Greg Friedman of Sausalito’s Marine Mammal Center wins a North Bay Business Journal Nonprofit Leadership Award
Professional background: CEO and Founder of Private Ocean Wealth Management
Education: Bachelor of Arts degree in economics, emphasis on taxation, University of California, San Diego; Master of Science degree in financial planning, emphasis on Taxation, Golden Gate University
Number of staff: TMMC Staff total 105 as of 08.20.2020 (87 FT / 18 PT)
Describe your organization: The center is a global leader in marine mammal health, science, and conservation, and is the largest marine mammal hospital in the world. We advance global ocean conservation through three core areas: animal care, scientific research, and education. Annually, we respond to 10,000+ calls from the public reporting marine mammals in distress, publish approximately 20 peer-reviewed papers, educate 100,000 visitors and youth, and train 100+ marine science professionals from around the world.
We bring decades of marine mammal experience to the conservation of endangered and threatened species and advocate for effective policies that protect marine mammals and our ocean environment.
Tell us a little bit about yourself: As a California native, I grew up living on the beach enjoying the oceans and the state’s abundant natural resources. Over the years, I’ve watched as our marine life and our environment have suffered – and I have always believed that we each have a responsibility to do what we can to protect our world for future generations.
After many years launching and running two companies – wealth management and a software company – all with a focus on helping people, I very much wanted to increase my activities to help with the environmental issues that we face. This led me to The Marine Mammal Center, and I was incredibly impressed and humbled at the impact they were making to care for marine life and our oceans.
My primary role is as CEO and founder of Private Ocean Wealth Management, headquartered in Marin County with locations in San Francisco and Seattle. Ours is a service industry, and our goal is singular – to help people achieve their life goals and take care of their loved ones. Serving on the board for the Marine Mammal Center was a natural fit for me, as it involved the care of a much larger population.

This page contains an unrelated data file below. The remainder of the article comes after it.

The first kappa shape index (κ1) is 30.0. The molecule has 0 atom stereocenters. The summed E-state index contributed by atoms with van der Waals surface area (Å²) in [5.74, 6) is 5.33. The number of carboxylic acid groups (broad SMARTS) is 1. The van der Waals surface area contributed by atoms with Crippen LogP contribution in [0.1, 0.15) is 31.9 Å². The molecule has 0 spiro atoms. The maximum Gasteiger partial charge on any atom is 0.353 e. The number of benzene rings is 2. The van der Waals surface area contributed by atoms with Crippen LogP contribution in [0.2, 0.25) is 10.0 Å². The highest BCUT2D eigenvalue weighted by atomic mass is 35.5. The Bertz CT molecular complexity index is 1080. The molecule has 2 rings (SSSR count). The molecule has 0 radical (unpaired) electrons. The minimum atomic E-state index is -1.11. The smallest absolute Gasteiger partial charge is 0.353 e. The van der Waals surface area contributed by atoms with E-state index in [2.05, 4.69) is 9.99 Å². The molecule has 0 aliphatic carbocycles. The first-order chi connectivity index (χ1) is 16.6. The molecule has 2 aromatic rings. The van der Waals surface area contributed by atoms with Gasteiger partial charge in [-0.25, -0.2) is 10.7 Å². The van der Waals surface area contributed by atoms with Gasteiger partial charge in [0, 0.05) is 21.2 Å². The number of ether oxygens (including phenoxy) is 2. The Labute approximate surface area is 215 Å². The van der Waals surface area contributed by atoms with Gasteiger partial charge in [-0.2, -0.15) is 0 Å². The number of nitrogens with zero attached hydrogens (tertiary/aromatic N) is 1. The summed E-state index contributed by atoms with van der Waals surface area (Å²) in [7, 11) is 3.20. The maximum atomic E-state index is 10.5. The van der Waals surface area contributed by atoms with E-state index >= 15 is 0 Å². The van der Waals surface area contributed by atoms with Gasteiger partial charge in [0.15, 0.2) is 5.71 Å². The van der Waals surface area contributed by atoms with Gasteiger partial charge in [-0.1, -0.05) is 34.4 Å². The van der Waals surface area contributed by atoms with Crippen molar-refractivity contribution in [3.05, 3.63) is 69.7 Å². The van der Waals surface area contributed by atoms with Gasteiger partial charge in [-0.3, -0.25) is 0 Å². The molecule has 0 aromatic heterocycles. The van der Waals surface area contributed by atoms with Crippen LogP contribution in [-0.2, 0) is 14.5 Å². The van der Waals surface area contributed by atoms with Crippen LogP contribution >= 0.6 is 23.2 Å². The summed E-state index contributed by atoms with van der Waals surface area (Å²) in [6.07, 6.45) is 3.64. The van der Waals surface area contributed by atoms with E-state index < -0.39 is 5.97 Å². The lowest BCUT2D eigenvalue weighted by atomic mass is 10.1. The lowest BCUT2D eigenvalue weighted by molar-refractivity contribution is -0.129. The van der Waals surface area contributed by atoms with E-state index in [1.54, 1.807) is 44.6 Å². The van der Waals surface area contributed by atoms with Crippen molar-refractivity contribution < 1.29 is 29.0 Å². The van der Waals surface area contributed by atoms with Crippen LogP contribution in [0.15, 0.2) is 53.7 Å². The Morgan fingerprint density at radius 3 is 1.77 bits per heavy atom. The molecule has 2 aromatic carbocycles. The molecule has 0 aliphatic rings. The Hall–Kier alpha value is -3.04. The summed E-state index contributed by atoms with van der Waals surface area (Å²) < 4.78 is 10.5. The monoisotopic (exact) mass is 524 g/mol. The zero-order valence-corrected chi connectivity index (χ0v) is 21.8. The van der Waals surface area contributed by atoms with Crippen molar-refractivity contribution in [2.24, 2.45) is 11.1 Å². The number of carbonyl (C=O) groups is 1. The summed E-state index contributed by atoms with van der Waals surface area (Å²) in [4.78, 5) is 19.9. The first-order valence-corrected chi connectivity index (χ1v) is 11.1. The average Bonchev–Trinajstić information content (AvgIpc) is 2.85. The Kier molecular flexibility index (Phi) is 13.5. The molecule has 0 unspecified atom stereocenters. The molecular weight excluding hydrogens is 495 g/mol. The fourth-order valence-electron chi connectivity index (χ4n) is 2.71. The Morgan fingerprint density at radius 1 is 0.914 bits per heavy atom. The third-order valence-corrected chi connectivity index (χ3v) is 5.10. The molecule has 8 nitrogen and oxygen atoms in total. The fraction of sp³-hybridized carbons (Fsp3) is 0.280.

What is your role in the organization?
I am an active member of the board of directors, and serve as vice-chair of the finance committee.
How has your organization been affected by the COVID-19 pandemic?
As a veterinary hospital, the center is classified as an essential service and is continuing its commitment to rescuing stranded marine mammals along California’s coast and in Hawaii and continuing treatment of animals currently at our hospital facilities in a way that optimizes safety for humans and animals during this global health crisis.
As a critical animal welfare provider, we continue to mobilize our mission every day, whether we are rescuing whales entangled in fishing gear off the California coast, conducting new research to strengthen marine conservation, training first responders, or engaging future ocean stewards with now virtual science-based education programs that bring science to life.
Before the economic impact of the global pandemic became evident, the center was anticipating meeting and even exceeding its revenue goals.
As the economic and philanthropic impact of the pandemic became clear, the center projected closing the fiscal year 2020 with a $1.5M reduction in earned and contributed revenue. To keep the budget balanced, the center judiciously eliminated items, such as travel, professional fees, and non-essential training, that do not negatively impact our core mission or our people.
The center also secured a $1.3M Paycheck Protection Program (PPP) loan through the CARES ACT. We are anticipating that earned and contributed revenue will be lower than expected again in the new fiscal year and are budgeting conservatively, while also determined to maintain our core capacity and readiness for when the economy recovers.
What are the ways your organization responded to increased demands for services, and fiscally, in what has your organization been forced to adjust?
Throughout the pandemic, the center has remained operational for animal rescue, response, and rehabilitation while pivoting to distance learning to continue our education mission.
As a hospital, the center is already well-versed in keeping people and animals safe from contagious diseases and other health risks. In addition to our normal daily safety regimens and protocols, to protect the health of our staff and volunteers, we heightened our sanitization routines even more and ensured staff and volunteers have adequate personal protective gear.